“Now, if you would,” said Holmes to the lady, “let us take things in due order. Your name, please.”
“But of course,” said she. “I am Mrs Thisbe Markinswell. My husband is Jacob Markinswell. Perhaps you know of him?”
“I have heard of a London financier by that name.”
“That is he. He works for the bank of Carstairs and Buckingham, on Moorgate.”
“A highly successful institution,” said Holmes, “with a reputation for prudence and efficiency. Would that all banks followed its example.”
“My husband has been a loyal employee for nearly fifteen years,” said Mrs Markinswell. “He has risen to senior partner, with responsibility for overseeing investments in the Far East and the Americas. We are, as a consequence, more than comfortably off, as you can imagine.” Her pinched face displayed a pride which I’m afraid to say I found rather dislikeable.
“Meaning that he is unlikely to have committed suicide, if indeed he did do so, for reasons of penury,” said Holmes.
“Exactly. That is one motive the police have advanced, and of course it is utterly absurd. Another is that he has become embroiled in some financial scandal and the shame has proved too great to bear. But that is not the case either. I have checked. His accounts at Carstairs and Buckingham are all in excellent order. At my urging, the bank has had its actuaries go over the books and not a penny has gone astray. Both in his personal and his professional dealings Jacob is impeccably in the black.”
“Interesting,” said my friend. “How long is it that your husband has been missing, Mrs Markinswell?”
“A week now,” came the reply from the distraught woman. “We have a place here in town, you see. Most of the year we live in Kensington, but for the summer we like to come down to the coast.”
“I find the South Downs climate congenial myself, and I speak as one who spent the best part of his life in London and whose lungs are probably still grey from constant exposure to an urban atmosphere.”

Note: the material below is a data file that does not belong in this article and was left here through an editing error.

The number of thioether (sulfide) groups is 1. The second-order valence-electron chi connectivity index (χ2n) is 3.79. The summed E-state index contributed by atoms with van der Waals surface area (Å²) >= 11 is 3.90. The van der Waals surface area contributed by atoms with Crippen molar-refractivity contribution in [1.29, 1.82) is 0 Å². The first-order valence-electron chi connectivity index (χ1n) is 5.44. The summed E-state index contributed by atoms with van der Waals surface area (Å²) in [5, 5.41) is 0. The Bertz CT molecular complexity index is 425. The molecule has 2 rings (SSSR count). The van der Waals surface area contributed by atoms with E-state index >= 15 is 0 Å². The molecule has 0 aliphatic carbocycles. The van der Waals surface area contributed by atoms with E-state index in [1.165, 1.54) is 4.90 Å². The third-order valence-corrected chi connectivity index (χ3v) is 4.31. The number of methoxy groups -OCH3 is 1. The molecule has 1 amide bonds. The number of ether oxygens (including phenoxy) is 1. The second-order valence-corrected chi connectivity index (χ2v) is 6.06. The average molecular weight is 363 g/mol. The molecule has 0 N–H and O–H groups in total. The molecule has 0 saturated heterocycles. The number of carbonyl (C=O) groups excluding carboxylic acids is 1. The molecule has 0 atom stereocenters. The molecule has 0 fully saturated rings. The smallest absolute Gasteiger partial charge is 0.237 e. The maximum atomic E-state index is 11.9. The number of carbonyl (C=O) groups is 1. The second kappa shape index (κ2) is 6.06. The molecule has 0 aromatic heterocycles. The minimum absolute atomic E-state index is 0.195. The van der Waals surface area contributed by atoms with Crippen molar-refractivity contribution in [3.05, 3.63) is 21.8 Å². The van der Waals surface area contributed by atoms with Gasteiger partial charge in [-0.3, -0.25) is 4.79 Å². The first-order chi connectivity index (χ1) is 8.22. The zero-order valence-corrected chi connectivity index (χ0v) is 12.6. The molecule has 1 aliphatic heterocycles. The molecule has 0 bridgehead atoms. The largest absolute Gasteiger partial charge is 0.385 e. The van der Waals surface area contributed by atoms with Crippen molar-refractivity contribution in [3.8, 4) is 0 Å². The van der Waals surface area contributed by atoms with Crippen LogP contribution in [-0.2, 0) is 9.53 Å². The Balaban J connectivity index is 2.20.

I refrained from mentioning that Holmes’ propensity for his beloved black shag tobacco was doubtless still leaving its own inward mark on his vitals.
“Jacob always looked forward to coming down,” said Mrs Markinswell. “He often spoke about selling our London home and relocating permanently. It wasn’t until this year that I began to wonder whether that might be such a good idea.”
“Well, we arrived in late May as usual, and my husband began his customary practice of taking the train up to London every weekday. It is a lengthy journey but he prefers to commute like this so that he can enjoy the benefits of being on the coast during his leisure time. However, it wasn’t long before I noticed a change in him. He grew withdrawn and irritable.”
“As a result of the constant travelling?” I ventured. “Exhaustion?”
“So I thought. It had never bothered him before, though. I asked him repeatedly if something was the matter but received only evasive answers and vague reassurances that all was well. I was reluctant to press him too hard. Jacob is a mild-mannered, biddable man but does not take kindly to being nagged. A decade of marriage has taught me that.” Mrs Markinswell gave a brief, stiff smile.
“Might I enquire how suspicions arose that he killed himself?” said Holmes.
“He was last seen in the vicinity of Beachy Head,” said Mrs Markinswell. “He was acting erratically, according to eyewitnesses.”
“Hmmm. Beachy Head, you say.”
A glint had entered Holmes’ eye. I knew my friend well enough to recognise the signs. He was intrigued. Something in Mrs Markinswell’s account had piqued his curiosity.